The stories accomplish magical things. My granddaughters taught themselves how to play chess after reading about the game in J.K. Rowling's books. I did the same thing five decades ago after seeing Mickey Mouse use a chess game to outfox some bad guys.
Millions of TV-fried little eyeballs have become voracious readers because of Harry Potter. The books are full of wisdom for young and old: Don't live in the past or dwell on dreams to the exclusion of the world around you. Live your life fully and actively. Standing up to your enemies is hard, standing up to your friends, even harder.
Perhaps my favorite insight is not advice at all, just an accurate observation as Hagrid the Giant mutters how he could not imagine living in a world without magic the harsh reality through which you and I wander every day. The denizens of wizard world marvel at how difficult we make life for ourselves.
Indeed, we certainly lose something important when we abandon our sense of wonder as we wend our ways toward adulthood.
Harry Potter reawakens childhood aspirations in the fortunate who can rekindle their appetites for fantastic adventures of the mind and spirit. The phenomenon is nothing new. Why did Huck Finn make springing Jim the slave from lockup much more difficult than necessary?
"Because I wanted the adventure of it," he tells an exasperated Tom Sawyer.
The Bible is nothing if not a succession of magical stories. Every society's fabric is a finely spun tapestry of legends and lessons. Take them literally and you end up at war. Take them as old wisdom conveyed in an interesting manner and you will live covered by the impervious mantle of the golden rule.
Harry Potter attends Hogwarts School of Witchcraft and Wizardry, a fantastic place where students are placed in physical jeopardy quite often. They also have magical healers who can instantly fix anything. That's a pleasant fantasy for an uptight world. Indeed, Hogwarts with all its fantasy horrors is far safer than Columbine High School.
For aspiring writers, Rowling's work is a truly textbook example of how to construct a compelling novel. You don't need to buy a book on how to write. Just study how the Potter series is built. (It also helps to have a very fertile imagination.)
I've seen the first Potter film on cable, but will not view the second in a local movie house. I refuse to go to any Syufy Theater and have not since the company tapped taxpayer and construction worker wallets so badly in Sparks in 1997. Which is one reason I am very interested in cable television...
CHARTER CABLE UPDATE. The first meeting of the City of Reno's new Citizens Cable Compliance Committee has been tentatively set for Wednesday, Dec. 11, at 4:00 p.m. at Reno City Hall.
The date coincides with a visit by Bob Sepe, the city's consultant on the renewal of Charter Cable's 15-year franchise. Mr. Sepe should have his draft report with him, as its final version is due for presentation to the Reno City Council on Jan. 21.
This inaugural session is open to the public but will not be televised on Sierra Nevada Community Access Television (SNCAT) because the video-equipped council chamber is not available that day.
A couple of weeks ago, the Reno City Council selected seven citizen volunteers to serve on the new panel. Named to two-year terms were Karol Gorman, Jackie Inman, Kathleen Marshall, Barbara Stone and Noel Thornsberry. Serving three years before the mast will be Peter Padilla and an obscure writer from this newspaper.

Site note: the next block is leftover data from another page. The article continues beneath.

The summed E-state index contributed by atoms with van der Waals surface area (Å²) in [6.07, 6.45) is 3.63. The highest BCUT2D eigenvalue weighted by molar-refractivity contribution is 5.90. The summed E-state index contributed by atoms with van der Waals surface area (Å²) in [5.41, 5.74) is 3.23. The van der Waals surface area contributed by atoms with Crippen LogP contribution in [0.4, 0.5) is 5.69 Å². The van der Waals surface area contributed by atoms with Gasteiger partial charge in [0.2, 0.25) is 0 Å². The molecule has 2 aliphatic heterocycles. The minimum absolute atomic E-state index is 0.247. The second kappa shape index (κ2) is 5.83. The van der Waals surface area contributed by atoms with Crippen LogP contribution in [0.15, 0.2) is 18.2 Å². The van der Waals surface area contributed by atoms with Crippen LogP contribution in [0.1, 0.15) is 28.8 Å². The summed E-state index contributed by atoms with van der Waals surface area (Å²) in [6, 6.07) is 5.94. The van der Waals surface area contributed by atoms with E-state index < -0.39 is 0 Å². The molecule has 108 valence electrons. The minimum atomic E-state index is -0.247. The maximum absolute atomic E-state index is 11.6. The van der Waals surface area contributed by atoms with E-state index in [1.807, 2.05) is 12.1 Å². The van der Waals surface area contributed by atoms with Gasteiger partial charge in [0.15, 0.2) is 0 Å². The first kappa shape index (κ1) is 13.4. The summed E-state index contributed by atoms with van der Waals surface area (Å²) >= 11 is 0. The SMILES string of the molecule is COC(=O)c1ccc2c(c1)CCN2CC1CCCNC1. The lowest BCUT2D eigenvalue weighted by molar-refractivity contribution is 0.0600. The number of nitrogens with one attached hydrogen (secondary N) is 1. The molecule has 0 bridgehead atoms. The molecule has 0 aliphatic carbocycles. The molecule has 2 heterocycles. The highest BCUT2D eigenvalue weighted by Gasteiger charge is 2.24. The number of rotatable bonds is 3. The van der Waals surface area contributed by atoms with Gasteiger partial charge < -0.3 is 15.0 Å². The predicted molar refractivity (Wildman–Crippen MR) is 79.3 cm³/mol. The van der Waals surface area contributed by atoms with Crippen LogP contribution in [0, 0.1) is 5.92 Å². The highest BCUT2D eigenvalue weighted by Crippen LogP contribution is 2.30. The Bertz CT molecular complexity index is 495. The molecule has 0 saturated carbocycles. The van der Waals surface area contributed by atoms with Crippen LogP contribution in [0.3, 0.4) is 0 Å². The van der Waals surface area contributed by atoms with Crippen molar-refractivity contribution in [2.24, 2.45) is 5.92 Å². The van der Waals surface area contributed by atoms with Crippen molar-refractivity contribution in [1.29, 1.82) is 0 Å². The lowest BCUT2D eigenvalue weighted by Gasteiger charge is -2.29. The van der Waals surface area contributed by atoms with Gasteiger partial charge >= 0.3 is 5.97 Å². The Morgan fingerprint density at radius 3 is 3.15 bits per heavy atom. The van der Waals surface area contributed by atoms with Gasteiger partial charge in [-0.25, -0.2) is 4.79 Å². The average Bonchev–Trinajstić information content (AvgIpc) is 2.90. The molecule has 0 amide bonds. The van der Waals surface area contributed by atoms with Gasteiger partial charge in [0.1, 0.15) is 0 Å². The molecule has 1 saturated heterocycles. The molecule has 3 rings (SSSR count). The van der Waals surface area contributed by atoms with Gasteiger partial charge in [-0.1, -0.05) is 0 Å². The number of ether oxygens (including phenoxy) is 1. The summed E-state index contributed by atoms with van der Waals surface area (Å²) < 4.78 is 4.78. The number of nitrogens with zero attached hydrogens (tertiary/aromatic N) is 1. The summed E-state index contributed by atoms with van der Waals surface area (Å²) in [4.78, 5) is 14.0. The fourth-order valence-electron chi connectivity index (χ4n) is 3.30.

The council chose a good cross-section of people with diverse skills from among 27 applicants, some of whom were ineligible because they live outside the Reno city limits.
Washoe County residents who wish to serve on the county's panel or otherwise participate should contact John Balentine at (775) 328-2280. Washoe has five members, each selected by a member of the Washoe County Commission.
Mr. Balentine informed me that on Dec. 17, commissioners may extend the county's current franchise with Charter Communications for one year to March 21, 2004.
This will "enable our committee to do a thorough job with the renewal process," he said.
"This extra time will allow for a thorough community needs survey, plenty of opportunity for citizen and subscriber input and a thorough compliance audit of Charter Communications, including both financial capacity and technical capacity. Needless to say, we are a ways away from the citizens and subscribers input portion of this process, but when that time comes, we will certainly be encouraging all of the input we can get," he stated.
Washoe County's cable panel will next meet in January. While Charter's franchises with Reno and the county expire in 2003, Sparks remains a few years away.
It is thus high time for the Sparks City Council to establish its own consumer panel to coordinate with the other bodies. Several good people are waiting to apply.
The disastrous Cable Deregulation Act of 1996 was supposed to foster competition but instead stuck consumers with deregulated monopolies. The law severely limits the authority of municipalities over cable companies. I have posted material at DecidingFactors.tv which generally describes the boundaries.
As with any for-profit utility or de facto monopoly, the franchise renewal process presents a very rare opportunity to put in place some positive protections for ratepayers.
We'll need all the help magical and otherwise which we can get.
Be well. Raise hell.
© 2002 Andrew Barbano
Andrew Barbano is a 34-year Nevadan, a member Communications Workers of America Local 9413 and editor of NevadaLabor.com and JoeNeal.org. He hosts Deciding Factors on several Nevada television stations. Barbwire by Barbano has originated in the Daily Sparks (Nev.)Tribune since 1988.
Site composed and maintained by Deciding Factors (CWA signatory)
Comments and suggestions appreciated. Sign up for news and bulletins.